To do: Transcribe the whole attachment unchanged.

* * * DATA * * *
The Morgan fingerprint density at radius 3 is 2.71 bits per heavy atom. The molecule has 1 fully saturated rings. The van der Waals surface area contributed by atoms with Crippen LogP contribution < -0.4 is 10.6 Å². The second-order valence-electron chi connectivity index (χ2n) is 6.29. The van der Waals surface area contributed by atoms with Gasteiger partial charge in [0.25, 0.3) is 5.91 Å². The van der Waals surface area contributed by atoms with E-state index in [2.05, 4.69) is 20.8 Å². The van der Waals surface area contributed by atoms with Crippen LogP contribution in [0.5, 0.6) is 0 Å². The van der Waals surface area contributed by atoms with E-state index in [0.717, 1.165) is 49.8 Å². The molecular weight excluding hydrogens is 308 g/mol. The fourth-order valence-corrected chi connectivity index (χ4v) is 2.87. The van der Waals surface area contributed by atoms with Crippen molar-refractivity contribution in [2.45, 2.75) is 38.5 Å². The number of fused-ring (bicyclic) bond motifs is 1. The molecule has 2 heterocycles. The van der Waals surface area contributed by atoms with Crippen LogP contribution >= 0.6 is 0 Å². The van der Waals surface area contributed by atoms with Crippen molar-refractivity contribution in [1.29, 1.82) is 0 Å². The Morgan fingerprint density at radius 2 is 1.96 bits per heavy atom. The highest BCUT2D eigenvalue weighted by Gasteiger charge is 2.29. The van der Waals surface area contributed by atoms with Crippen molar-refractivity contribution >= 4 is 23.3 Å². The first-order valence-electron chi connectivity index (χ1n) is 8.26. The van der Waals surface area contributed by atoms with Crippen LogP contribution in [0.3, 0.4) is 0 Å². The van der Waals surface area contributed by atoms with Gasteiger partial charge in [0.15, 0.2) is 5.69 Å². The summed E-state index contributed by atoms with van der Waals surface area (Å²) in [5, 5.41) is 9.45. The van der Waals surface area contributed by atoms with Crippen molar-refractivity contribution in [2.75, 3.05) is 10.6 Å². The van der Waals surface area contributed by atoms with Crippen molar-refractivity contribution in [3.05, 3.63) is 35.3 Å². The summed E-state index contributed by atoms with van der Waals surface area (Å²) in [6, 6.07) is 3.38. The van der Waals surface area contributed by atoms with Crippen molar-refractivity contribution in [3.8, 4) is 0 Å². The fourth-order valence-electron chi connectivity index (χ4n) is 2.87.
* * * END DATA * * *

The Morgan fingerprint density at radius 3 is 2.71 bits per heavy atom. The molecule has 1 fully saturated rings. The van der Waals surface area contributed by atoms with Crippen LogP contribution < -0.4 is 10.6 Å². The second-order valence-electron chi connectivity index (χ2n) is 6.29. The van der Waals surface area contributed by atoms with Gasteiger partial charge in [0.25, 0.3) is 5.91 Å². The van der Waals surface area contributed by atoms with E-state index in [2.05, 4.69) is 20.8 Å². The van der Waals surface area contributed by atoms with Crippen LogP contribution in [0.5, 0.6) is 0 Å². The van der Waals surface area contributed by atoms with E-state index in [0.717, 1.165) is 49.8 Å². The molecular weight excluding hydrogens is 308 g/mol. The fourth-order valence-corrected chi connectivity index (χ4v) is 2.87. The van der Waals surface area contributed by atoms with Crippen molar-refractivity contribution in [2.45, 2.75) is 38.5 Å². The number of fused-ring (bicyclic) bond motifs is 1. The molecule has 2 heterocycles. The van der Waals surface area contributed by atoms with Crippen LogP contribution >= 0.6 is 0 Å². The van der Waals surface area contributed by atoms with Crippen molar-refractivity contribution in [1.29, 1.82) is 0 Å². The Morgan fingerprint density at radius 2 is 1.96 bits per heavy atom. The highest BCUT2D eigenvalue weighted by Gasteiger charge is 2.29. The van der Waals surface area contributed by atoms with Crippen molar-refractivity contribution >= 4 is 23.3 Å². The first-order valence-electron chi connectivity index (χ1n) is 8.26. The van der Waals surface area contributed by atoms with Crippen LogP contribution in [0.3, 0.4) is 0 Å². The van der Waals surface area contributed by atoms with Gasteiger partial charge in [0.15, 0.2) is 5.69 Å². The summed E-state index contributed by atoms with van der Waals surface area (Å²) in [5, 5.41) is 9.45. The van der Waals surface area contributed by atoms with Crippen molar-refractivity contribution in [2.75, 3.05) is 10.6 Å². The van der Waals surface area contributed by atoms with Crippen molar-refractivity contribution in [3.05, 3.63) is 35.3 Å². The summed E-state index contributed by atoms with van der Waals surface area (Å²) in [6, 6.07) is 3.38. The van der Waals surface area contributed by atoms with Crippen molar-refractivity contribution in [3.8, 4) is 0 Å². The fourth-order valence-electron chi connectivity index (χ4n) is 2.87.